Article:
IRS Clarifies 199A Section of Tax Law, Provides Safe Harbor and a 20% Deduction To Rental Real Estate Enterprises
If you own rental real estate, the fact that the IRS just issued Notice 2019-7, which clarifies Section 199A of the Tax Cuts and Jobs Act of 2017 could work to your benefit. The clarification will help in determining whether a rental real estate enterprise is a trade or business for the purposes of section 199A. From the outset, Section 199A sought to extend benefits of the Tax Cuts and Jobs Act to small businesses. It provided individuals and flow-through entity owned “trades or businesses” a 20% deduction of the taxpayer’s qualified business income. The unanswered question was:
Can rental real estate qualify as a “trade or business?” On January 18, 2019, the IRS answered: “Yes, it can.”
So, what does this mean to you? In IRS speak, the 199A clarification “provides for a safe harbor under which a rental real estate enterprise will be treated as a trade or business.” And what do you have to do to drop anchor in that safe harbor? According to the IRS, “The rental real estate enterprise must satisfy the requirements of the proposed revenue procedure,” so let’s take a look at what that means.
The IRS defines rental real estate as “an interest in real property held for the production of rents and may consist of an interest in multiple properties.” So, you can have a partner(s) and you can own one building or a stable of properties, with this IRS proviso:
The individuals or flow-through entities “must either treat each property held for the production of rents as a separate enterprise, or treat all similar properties held for the production of rents as a single enterprise.” One additional qualifier: “Commercial and residential real estate may not be part of the same enterprise."
So, now that the IRS considers your rental real estate enterprise a “trade or business,” what does that mean in terms of how you run your business? You most likely meet the IRS definition of a trade or a business, which is “an activity carried on for the livelihood or in good faith to make a profit.” And here is an interesting tidbit from the IRS website: “You do not need to actually make a profit to be in a trade or business as long as you have a profit motive.”
The safe harbor requirements that must be satisfied to keep your “trade or business” qualification and to be eligible for the 20% tax deduction include:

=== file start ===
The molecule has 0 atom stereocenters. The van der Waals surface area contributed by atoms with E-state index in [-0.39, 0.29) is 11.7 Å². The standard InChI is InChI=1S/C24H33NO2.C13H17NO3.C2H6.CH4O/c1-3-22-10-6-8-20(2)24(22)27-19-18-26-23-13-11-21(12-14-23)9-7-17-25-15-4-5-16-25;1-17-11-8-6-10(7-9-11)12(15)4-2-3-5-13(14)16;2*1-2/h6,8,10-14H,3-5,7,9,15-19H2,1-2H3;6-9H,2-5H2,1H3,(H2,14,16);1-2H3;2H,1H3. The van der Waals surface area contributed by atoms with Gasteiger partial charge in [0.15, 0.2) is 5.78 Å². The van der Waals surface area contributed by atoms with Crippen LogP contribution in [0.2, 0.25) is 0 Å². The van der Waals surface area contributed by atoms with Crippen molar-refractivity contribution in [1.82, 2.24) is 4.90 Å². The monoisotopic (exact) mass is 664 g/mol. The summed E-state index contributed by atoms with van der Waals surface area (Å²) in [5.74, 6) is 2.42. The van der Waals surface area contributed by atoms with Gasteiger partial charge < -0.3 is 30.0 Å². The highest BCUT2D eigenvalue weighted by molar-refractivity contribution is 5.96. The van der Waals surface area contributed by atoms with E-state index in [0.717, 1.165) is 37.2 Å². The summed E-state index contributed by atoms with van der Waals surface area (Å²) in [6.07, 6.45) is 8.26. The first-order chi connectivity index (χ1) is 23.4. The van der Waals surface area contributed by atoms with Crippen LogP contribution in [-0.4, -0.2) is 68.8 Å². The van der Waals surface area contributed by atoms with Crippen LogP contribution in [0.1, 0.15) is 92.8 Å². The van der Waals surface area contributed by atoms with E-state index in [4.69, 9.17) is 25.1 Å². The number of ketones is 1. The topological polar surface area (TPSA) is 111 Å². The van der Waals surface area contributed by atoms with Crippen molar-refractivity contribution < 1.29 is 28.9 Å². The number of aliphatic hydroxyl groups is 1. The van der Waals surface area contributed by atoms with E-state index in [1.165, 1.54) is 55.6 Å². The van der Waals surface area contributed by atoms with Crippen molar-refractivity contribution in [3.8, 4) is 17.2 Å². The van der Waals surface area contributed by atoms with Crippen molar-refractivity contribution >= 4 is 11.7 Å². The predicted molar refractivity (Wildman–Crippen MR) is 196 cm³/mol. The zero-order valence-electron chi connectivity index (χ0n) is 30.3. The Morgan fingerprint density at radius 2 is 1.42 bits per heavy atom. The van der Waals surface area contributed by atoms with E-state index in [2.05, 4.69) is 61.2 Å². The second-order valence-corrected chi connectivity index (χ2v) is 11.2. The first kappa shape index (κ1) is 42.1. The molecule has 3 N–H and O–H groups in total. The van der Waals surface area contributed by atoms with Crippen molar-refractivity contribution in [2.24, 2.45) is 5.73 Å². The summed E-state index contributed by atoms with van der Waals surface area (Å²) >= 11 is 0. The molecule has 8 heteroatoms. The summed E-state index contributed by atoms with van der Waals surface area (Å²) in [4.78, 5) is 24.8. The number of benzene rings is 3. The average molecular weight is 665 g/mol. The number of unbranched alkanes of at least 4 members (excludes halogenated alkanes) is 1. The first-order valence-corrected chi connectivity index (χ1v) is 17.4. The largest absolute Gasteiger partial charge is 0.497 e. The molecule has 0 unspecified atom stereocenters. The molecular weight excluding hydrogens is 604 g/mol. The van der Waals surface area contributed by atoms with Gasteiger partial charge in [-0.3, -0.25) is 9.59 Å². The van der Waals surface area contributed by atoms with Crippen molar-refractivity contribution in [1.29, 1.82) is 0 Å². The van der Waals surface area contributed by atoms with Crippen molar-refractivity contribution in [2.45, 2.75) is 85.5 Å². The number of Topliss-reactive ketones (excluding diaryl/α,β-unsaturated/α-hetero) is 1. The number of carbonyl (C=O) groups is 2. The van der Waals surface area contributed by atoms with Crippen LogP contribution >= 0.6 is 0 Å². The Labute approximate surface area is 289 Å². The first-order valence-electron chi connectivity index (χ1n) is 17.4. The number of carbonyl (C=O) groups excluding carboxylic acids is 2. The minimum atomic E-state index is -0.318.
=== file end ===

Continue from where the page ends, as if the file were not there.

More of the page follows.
- Maintaining separate books and records that record both expenses and income for each of your rental real estate enterprises.
- Performing at least 250 hours of rental services each taxable year.
- Keeping detailed and contemporaneous records on the services performed.
Regarding the “services” mentioned in procedure #2, they can be performed by you, people who work for you and independent contractors. If you do the math, 250 hours of services comes out to one hour a day, Monday-through-Friday for 50 weeks of the year. But, as stated, careful records of those services must be kept. Qualifying services include maintenance, collecting rent, efforts made to rent the property, providing services to tenants, paying of expenses, and repairs,
It is also important to be aware of activities not considered hours of service, since including them in your tally could jeopardize your “trade or business” status and in turn your 199A 20% tax deduction. Non-qualifying activities include reviewing financial statements, arranging financing, reviewing operation reports and procuring property, Also, just about any activity having to do with long-term capital improvements does not qualify, including their planning, management, and their actual construction.
As to records referenced in procedure #3, they would include logs or time sheets that recorded all the hours and dates when specific services were performed, a description of those services, and who performed them. The good news is none of this applies to years prior to January 1, 2019.
Once you determine that you qualify as a trade or business under the safe harbor rules, you will be required to attach a statement to the tax return that is claiming the deduction or passing through the deduction. The statement needs to certify that the requirements of this revenue procedure have been met. The statement must be made under the penalty of perjury and it must be signed by the taxpayer or the authorized representative.
All of that said, according to the IRS, “If an enterprise fails to satisfy the requirements of this safe harbor, the rental real estate enterprise may still be treated as a trade or business for purposes of section 199A if the enterprise otherwise meets the definition of trade or business in § 1.199A-1(b)(14).”
Many taxpayers own real estate under a triple net lease arrangement. A triple net lease requires the tenant or lessee to pay a portion of the taxes, fees, and insurance and to be responsible for maintenance activities allocable to the portion of the property rented by the tenant. This notice specifically excludes triple net lease arrangements from safe harbor eligibility. Also excluded is real estate used by a taxpayer as a residence for any part of the year.
One additional item to note is that by treating the rental activities as a trade or business, real estate entities will be required to issue 1099s to unincorporated vendors.
The terms of the new 199A “clarification,” that have been presented here are just highlights of something very complex, but something of which you should be aware. If you are involved in the rental real estate business, please contact your Prager Metis tax expert to discuss whether you qualify for the 199A deduction and what planning opportunities are available.